Again, obviously descended from Halo’s legendary multiplayer, it’s a slightly faster, more aggressive variant with more scope for fast kills, but no less varied or accessibly deep in its cat-and-mouse firefights. Played using the same persistent character and gear-set as everything else, it removes level advantages in the name of fairness, but keeps properties such as firing rate and stopping power. It’s sometimes possible for Destiny’s currently rather relaxed matchmaking approach to cause notable level disparities between players, but in practice, map knowledge and shooting skill largely trumps all else.
When Destiny’s wider world starts to reveal and explain itself–around about XP level 16–and when more complex and interesting perks begin to arrive with higher-level gear drops, it initially feels too late. What use is better stuff when the story is nearly over and the level-cap of 20 looms? But in truth, this is just a transitional period. It is Destiny’s, admittedly overdue, method of prepping you for the real meat of its content, in terms of challenge, creativity, and player-led potential. All of that stuff starts post-20. Now, the game and its world change all over again, and what appeared to be the end turns out to be really only the end of the prologue.
A new levelling system, based on a new statistic called Light–attached to advanced armour–replaces the traditional XP system. The Crucible PvP modes and the newly available, increasingly challenging, remixed and reworked PvE Vanguard missions become the source of Light armour, through loot drops and by providing the previously unexplained currencies for purchasing high-level gear. The seemingly unimportant bounties reveal themselves to be a major part of Destiny’s economic fuel.
Daily and weekly challenges start to appear on the map screen, offering greater rewards for those brave and strong enough to tackle them. The first part of Destiny’s future Raid roster unlocks, bringing with it a design philosophy previously unseen, made of oblique, enigmatic, combat-driven environmental puzzling, and demanding immense levels of team communication and coordination. The versatility and scalability of the core combat become even more apparent, as it services everything from traditional FPS scenarios to frantic, chaotic mob battles. Finally, all of Destiny’s seemingly disparate, parallel elements coalesce into one, cohesive form, building a robust, enticing framework for adventures yet to happen.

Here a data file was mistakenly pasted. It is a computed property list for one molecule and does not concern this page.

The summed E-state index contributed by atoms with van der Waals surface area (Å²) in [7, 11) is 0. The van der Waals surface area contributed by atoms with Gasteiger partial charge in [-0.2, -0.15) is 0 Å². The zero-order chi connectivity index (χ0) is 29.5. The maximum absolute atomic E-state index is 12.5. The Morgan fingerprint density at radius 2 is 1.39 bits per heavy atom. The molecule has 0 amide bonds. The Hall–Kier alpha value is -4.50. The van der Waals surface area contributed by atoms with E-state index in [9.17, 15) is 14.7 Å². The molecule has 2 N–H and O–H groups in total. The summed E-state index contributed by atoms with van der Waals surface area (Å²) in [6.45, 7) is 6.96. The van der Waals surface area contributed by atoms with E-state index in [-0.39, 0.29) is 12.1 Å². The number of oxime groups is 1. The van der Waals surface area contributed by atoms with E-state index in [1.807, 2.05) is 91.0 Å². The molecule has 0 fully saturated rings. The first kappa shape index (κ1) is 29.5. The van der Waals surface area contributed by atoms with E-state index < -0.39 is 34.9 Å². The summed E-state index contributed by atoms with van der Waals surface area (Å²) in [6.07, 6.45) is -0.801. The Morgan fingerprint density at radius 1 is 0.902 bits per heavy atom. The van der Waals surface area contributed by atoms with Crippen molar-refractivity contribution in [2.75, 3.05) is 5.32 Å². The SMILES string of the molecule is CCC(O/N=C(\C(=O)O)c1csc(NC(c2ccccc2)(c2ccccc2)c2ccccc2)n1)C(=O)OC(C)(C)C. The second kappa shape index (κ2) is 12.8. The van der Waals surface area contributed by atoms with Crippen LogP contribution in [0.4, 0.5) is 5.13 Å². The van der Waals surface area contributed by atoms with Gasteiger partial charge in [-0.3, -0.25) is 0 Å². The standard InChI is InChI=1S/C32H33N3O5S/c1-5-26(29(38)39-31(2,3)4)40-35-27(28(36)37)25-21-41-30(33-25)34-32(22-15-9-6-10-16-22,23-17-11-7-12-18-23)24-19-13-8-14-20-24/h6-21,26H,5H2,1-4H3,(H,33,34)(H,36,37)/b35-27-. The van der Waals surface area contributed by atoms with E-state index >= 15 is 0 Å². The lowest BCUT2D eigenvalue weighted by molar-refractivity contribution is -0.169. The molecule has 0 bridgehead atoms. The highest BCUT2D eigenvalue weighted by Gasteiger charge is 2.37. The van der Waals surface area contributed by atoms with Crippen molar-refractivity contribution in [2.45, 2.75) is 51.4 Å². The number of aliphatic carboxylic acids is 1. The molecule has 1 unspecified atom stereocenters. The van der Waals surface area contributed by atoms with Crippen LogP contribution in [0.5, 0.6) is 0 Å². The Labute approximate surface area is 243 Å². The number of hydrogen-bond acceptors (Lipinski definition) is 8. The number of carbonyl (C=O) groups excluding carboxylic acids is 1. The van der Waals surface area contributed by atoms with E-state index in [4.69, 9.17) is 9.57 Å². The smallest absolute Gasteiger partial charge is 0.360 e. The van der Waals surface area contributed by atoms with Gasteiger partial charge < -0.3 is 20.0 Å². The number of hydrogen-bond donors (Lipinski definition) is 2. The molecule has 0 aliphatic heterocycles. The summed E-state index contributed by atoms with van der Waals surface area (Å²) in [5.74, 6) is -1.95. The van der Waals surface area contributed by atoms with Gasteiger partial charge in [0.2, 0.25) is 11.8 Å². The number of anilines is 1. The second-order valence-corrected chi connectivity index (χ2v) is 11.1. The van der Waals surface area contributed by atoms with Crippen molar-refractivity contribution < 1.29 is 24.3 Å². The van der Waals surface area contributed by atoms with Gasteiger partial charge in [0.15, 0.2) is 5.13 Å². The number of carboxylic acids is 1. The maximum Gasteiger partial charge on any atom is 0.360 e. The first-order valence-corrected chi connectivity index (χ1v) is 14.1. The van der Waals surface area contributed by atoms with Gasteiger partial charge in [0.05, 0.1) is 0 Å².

Is Destiny flawed in the way it explains itself ? Of course, but when it gets there, the pay-off is more than worth the wait. Is its story slight, skating only on the surface of its lore? Yes indeed, but once you get past it, you’ll realise that its real stories are the many you create with your assembled cast of co-op players, those of epic, emergent set-pieces and heroic, last-ditch Crucible victories. And does Destiny need more content? Eventually it will, but we know that it’s coming. In the meantime, I’m 45 hours in, and only becoming more engaged by the day. Hell, I still have a sub-set of support skills to unlock, and a second class to build.
The only problem with reviewing Destiny, with summing up my feelings and experiences so far, is that it will always be a case of ‘so far’. That’s why I’m leaving the extra point of breathing space on the score. It’s there for potential. To be filled. But with Destiny’s 10-year plan starting so strongly, and set to begin evolving over just the next few weeks, I feel very content that it eventually will be.